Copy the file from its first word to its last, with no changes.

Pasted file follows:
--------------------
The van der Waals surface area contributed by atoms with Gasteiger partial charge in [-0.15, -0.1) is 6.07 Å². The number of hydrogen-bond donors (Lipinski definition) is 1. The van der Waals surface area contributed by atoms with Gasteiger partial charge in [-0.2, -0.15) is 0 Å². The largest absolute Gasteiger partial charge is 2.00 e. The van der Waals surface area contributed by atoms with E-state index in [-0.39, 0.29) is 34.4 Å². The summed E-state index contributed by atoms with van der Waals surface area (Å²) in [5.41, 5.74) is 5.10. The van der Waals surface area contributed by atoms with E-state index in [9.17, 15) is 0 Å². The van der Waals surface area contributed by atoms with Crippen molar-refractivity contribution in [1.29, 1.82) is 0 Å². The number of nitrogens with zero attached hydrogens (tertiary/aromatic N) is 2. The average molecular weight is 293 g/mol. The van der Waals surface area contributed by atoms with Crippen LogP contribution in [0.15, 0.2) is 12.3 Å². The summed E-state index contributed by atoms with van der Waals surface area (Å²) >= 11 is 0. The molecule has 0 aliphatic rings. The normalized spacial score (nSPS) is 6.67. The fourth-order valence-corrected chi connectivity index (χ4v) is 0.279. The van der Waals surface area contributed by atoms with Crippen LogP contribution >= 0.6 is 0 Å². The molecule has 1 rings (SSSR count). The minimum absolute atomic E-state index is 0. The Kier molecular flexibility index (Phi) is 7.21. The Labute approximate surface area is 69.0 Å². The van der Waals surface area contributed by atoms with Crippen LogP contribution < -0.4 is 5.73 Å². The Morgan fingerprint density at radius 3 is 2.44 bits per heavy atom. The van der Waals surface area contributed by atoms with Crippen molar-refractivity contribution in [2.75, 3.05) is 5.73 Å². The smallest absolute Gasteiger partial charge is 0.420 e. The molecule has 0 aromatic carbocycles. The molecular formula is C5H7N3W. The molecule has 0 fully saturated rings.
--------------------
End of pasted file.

The van der Waals surface area contributed by atoms with Gasteiger partial charge in [-0.15, -0.1) is 6.07 Å². The number of hydrogen-bond donors (Lipinski definition) is 1. The van der Waals surface area contributed by atoms with Gasteiger partial charge in [-0.2, -0.15) is 0 Å². The largest absolute Gasteiger partial charge is 2.00 e. The van der Waals surface area contributed by atoms with E-state index in [-0.39, 0.29) is 34.4 Å². The summed E-state index contributed by atoms with van der Waals surface area (Å²) in [5.41, 5.74) is 5.10. The van der Waals surface area contributed by atoms with E-state index in [9.17, 15) is 0 Å². The van der Waals surface area contributed by atoms with Crippen molar-refractivity contribution in [1.29, 1.82) is 0 Å². The number of nitrogens with zero attached hydrogens (tertiary/aromatic N) is 2. The average molecular weight is 293 g/mol. The van der Waals surface area contributed by atoms with Crippen LogP contribution in [0.15, 0.2) is 12.3 Å². The summed E-state index contributed by atoms with van der Waals surface area (Å²) >= 11 is 0. The molecule has 0 aliphatic rings. The normalized spacial score (nSPS) is 6.67. The fourth-order valence-corrected chi connectivity index (χ4v) is 0.279. The van der Waals surface area contributed by atoms with Crippen LogP contribution >= 0.6 is 0 Å². The molecule has 1 rings (SSSR count). The minimum absolute atomic E-state index is 0. The Kier molecular flexibility index (Phi) is 7.21. The Labute approximate surface area is 69.0 Å². The van der Waals surface area contributed by atoms with Crippen LogP contribution < -0.4 is 5.73 Å². The Morgan fingerprint density at radius 3 is 2.44 bits per heavy atom. The van der Waals surface area contributed by atoms with Crippen molar-refractivity contribution in [2.75, 3.05) is 5.73 Å². The smallest absolute Gasteiger partial charge is 0.420 e. The molecule has 0 aromatic carbocycles. The molecular formula is C5H7N3W. The molecule has 0 fully saturated rings.